Thursday, August 17, 2017

Everything you need to know to safely view the Eclipse, even without glasses

A collection of tips on safely viewing the eclipse with young children and students.

My breath came a bit short just thinking of the cosmic events that had to perfectly align. Witnessing the tiny moon block its massive benefactor, the sun was an event I never forgot. Next week, my own kids have the chance to watch their first eclipse. To be honest, I'm a little scared.  Our district chose to send the children home so that we parents could keep a close eye on their viewing. It's a serious responsibility. Retina damage from the sun is an irreversible injury. This amazing collaboration in the heavens could easily turn tragic.

The good news is that you and your kids can watch the eclipse safely. Here's what you need to know.

1. Remind your students not to look at the sun. 

Personally, I wouldn't take responsibility for someone else's kid looking at the sun--even with glasses, but more in that in a minute. I'll be watching my three-year-old like a hawk to be sure that she doesn't look up. We will probably take some breaks and go inside where the temptation is less.

You need will to remind your kids not to look at the sun, because as the eclipse progresses, and the sun gets darker, their natural reflexes will not kick in. It will feel like early morning or late evening when you can get away with watching the sun as it rises or sets.

The difference is that when you are watching the sunset, you see the sun through a much thicker layer of atmosphere than at mid day. That layer of atmosphere blocks much of the suns intensity. Next week's eclipse is happening in the middle of the day, which should make for awesome viewing. However, the intensity of the rays that do make it to earth will still be high--and dangerous.

So, of you can't look up at the sun, how are you supposed to watch the eclipse?

2. Use glasses safely

What if you're determined to use glasses? I really prefer you just don't, but if you must please be safe. Be very sure you are using NASA certified glasses. Someone saw the chance to whip out a bunch of glasses on the cheap. You can sure that "Mr. On-the-Cheap" doesn't care whether your students can see tomorrow. He only cares about getting money. Use these recommendations from NASA on how to safely view the eclipse to be sure you're using your glasses correctly.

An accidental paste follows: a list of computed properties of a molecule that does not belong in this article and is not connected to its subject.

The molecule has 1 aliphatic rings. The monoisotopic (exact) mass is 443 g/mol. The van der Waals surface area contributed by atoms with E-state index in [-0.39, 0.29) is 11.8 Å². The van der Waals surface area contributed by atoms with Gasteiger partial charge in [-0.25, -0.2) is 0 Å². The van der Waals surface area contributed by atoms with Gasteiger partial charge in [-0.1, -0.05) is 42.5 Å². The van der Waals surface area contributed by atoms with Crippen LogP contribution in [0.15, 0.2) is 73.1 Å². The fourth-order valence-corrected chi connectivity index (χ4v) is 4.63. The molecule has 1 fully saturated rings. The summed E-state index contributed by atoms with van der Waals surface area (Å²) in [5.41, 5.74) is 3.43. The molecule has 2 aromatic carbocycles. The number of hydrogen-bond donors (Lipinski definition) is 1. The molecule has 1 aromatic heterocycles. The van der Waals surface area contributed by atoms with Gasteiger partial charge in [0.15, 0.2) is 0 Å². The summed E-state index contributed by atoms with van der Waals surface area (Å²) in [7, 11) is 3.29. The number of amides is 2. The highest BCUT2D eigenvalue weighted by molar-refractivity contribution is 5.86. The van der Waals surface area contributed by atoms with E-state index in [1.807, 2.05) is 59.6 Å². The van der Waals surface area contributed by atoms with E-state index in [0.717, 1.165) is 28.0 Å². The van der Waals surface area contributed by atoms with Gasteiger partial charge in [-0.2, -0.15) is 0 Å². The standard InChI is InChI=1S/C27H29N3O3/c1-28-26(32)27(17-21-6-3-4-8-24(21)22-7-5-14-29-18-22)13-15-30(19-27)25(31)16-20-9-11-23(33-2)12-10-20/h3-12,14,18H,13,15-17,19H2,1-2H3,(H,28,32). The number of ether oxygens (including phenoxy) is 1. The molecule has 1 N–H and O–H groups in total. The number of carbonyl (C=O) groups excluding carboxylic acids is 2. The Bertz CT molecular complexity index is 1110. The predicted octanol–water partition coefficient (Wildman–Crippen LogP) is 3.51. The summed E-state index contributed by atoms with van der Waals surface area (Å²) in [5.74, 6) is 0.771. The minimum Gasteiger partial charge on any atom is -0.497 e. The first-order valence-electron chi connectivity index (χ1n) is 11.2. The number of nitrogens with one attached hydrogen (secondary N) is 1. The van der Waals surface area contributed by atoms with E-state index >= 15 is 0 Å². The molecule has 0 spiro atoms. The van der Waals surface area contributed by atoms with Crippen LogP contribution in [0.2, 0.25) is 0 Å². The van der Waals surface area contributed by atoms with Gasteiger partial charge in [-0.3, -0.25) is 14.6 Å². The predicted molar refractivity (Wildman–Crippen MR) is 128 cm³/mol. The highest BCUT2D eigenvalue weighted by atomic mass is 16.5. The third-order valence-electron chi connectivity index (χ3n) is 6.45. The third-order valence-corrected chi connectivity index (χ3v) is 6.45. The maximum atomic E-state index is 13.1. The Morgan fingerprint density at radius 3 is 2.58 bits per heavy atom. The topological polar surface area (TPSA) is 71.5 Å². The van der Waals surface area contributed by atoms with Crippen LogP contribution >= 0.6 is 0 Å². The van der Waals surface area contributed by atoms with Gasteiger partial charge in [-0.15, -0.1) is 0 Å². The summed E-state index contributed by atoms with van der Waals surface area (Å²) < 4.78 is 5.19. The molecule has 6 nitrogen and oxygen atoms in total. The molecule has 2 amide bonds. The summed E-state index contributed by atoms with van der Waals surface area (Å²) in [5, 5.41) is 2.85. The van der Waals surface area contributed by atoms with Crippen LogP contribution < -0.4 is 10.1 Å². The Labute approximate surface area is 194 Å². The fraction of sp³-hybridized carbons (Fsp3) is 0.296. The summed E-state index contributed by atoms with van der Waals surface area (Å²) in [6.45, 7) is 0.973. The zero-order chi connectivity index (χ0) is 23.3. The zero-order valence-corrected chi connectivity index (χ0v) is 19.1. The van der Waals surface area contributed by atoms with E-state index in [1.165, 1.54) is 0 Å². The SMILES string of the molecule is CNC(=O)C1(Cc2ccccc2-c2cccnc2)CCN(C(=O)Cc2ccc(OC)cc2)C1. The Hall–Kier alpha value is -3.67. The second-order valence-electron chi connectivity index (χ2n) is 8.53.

For my own kids, I'd prefer to just keep the looking down at the shadow.

3.Make an eclipse viewer. 

Really, you could just poke a hole in a sheet of paper and hold it above your head. The key to safe eclipse viewing is to look down at the shadow, not up at the actual sun. this viewer was made with my three-year-old in mind. I don't want her looking up for the sun at all. I remember using a similar viewer to view an eclipse over twenty years ago.

To make an eclipse viewer you'll need . . .

  • Some heavy packaging paper or wrapping paper tube
  • Tape
  • A cereal box
  • Scissors

1. Roll the paper into a tube and tape to secure.

Everything you need to know to safely view the Eclipse, even without glasses

2. Trace the bottom of the tube in the middle of the cereal box, and cut out the circle.

Everything you need to know to safely view the Eclipse, even without glasses

3. Insert the tube into the circle that you removed.

Everything you need to know to safely view the Eclipse, even without glasses

4. Adjust the angle of the tube so that it catches the maximum amount of sunlight, and use tape to fasten in place.

Everything you need to know to safely view the Eclipse, even without glasses

5. Enjoy watching the eclipse! The other great thing about this method is that it will work ok,even in cloudy weather. It's always likely that we'll need that plan B here in Alabama.

If this method doesn't seem like a great fit for you, check out these others.

If you're heading out to the zone of totality, definitely read these tips on attending the eclipse  from the Home School Scientist!

If you end up not being able to watch directly here's a link to NASA's Facebook live event, and a web-cast of the Eclipse. 

More helpful resources for learning about what's going on in the Eclipse

I hope Monday is as unforgettable for your children as my first eclipse all those years ago!

The Eclipse of 2017 will be an unforgettable science event! Make sure it's also a safe one even for the kids in your care by following these viewing tips. Even if you don't have glasses, you can have a great time with the Eclipse!

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I can't wait to hear what you have to say! Thanks for sharing.